An alternative to Israel’s expensive Microsoft licensing dilemma

Interesting article on OnMSFT: Israel, scared off by Microsoft subscription deals, won’t renew Office licensing agreements:

Under the current deal with Microsoft, Israel pays about $27 million a year for Office on the desktop, Windows, and server software being used across the government. The ministry issued a bold statement, saying “This will also encourage government ministries to re-examine their needs of using Microsoft technology or switch to other technology alternatives.”

Open source solutions are worth exploring. I’d love to see Israel adopt something like
LibreOffice, especially for schools where PowerPoint slides have become the default choice for notices.

I think Linux also makes a lot of sense for most people who just default to Windows because their computers come with it (albeit at a cost).

Schools, in particular, shouldn’t be sitting with PCs running Windows 2000. They can probably revitalise their old PCs with a lightweight Linux distro, and give kids an opportunity to use them for more than just gaming.

Certainly a switch like this is only possible with an investment, but the longer term benefits must outweigh the initial costs.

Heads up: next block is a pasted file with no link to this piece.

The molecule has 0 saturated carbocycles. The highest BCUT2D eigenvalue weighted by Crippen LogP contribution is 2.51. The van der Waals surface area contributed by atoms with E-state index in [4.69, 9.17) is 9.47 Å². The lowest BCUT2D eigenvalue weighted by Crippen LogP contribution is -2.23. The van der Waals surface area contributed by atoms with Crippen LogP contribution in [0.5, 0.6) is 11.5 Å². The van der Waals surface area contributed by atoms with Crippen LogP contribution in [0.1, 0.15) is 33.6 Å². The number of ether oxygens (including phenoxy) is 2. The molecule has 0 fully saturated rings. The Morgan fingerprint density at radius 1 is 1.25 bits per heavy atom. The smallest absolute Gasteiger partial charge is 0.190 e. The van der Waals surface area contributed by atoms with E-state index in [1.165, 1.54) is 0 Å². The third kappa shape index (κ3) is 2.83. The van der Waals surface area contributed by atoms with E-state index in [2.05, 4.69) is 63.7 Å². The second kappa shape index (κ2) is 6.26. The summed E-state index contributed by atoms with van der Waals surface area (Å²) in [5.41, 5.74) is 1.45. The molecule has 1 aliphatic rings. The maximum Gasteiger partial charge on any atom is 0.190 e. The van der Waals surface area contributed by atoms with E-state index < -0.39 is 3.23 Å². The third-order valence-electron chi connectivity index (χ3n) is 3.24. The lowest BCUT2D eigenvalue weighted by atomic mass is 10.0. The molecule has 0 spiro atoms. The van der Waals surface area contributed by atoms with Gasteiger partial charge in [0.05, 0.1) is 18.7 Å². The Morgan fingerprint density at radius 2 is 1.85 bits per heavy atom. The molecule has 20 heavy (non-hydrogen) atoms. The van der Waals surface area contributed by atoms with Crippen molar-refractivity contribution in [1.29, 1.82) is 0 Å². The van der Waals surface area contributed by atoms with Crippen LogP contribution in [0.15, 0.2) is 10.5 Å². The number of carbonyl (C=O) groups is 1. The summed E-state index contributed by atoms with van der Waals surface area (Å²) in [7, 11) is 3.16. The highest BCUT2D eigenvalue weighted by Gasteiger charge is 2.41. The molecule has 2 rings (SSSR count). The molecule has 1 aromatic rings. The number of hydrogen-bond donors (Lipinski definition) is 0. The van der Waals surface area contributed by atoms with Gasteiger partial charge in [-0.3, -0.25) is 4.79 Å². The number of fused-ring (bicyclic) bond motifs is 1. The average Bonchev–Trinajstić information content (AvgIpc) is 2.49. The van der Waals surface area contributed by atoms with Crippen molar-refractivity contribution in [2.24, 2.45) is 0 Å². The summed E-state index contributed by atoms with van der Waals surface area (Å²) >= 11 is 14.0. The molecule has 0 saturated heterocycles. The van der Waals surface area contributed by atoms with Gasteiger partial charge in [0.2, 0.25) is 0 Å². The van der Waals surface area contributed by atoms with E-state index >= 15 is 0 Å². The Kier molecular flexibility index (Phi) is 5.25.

3 responses to “An alternative to Israel’s expensive Microsoft licensing dilemma”

  1. Nathan Jeffery avatar

    Linux is the way to go.

    1. Paul avatar

      Ideally, I think so too. It probably won’t happen due to the logistics involved, but it certainly would be good to see it happen.

      1. Nathan Jeffery avatar

        Yeah, phasing out legacy systems (and processes) is challenging. It would be cool if Governments and NPOs collaborated on an open source system for managing common functions to avoid the need for proprietary systems but that is just wishful thinking.

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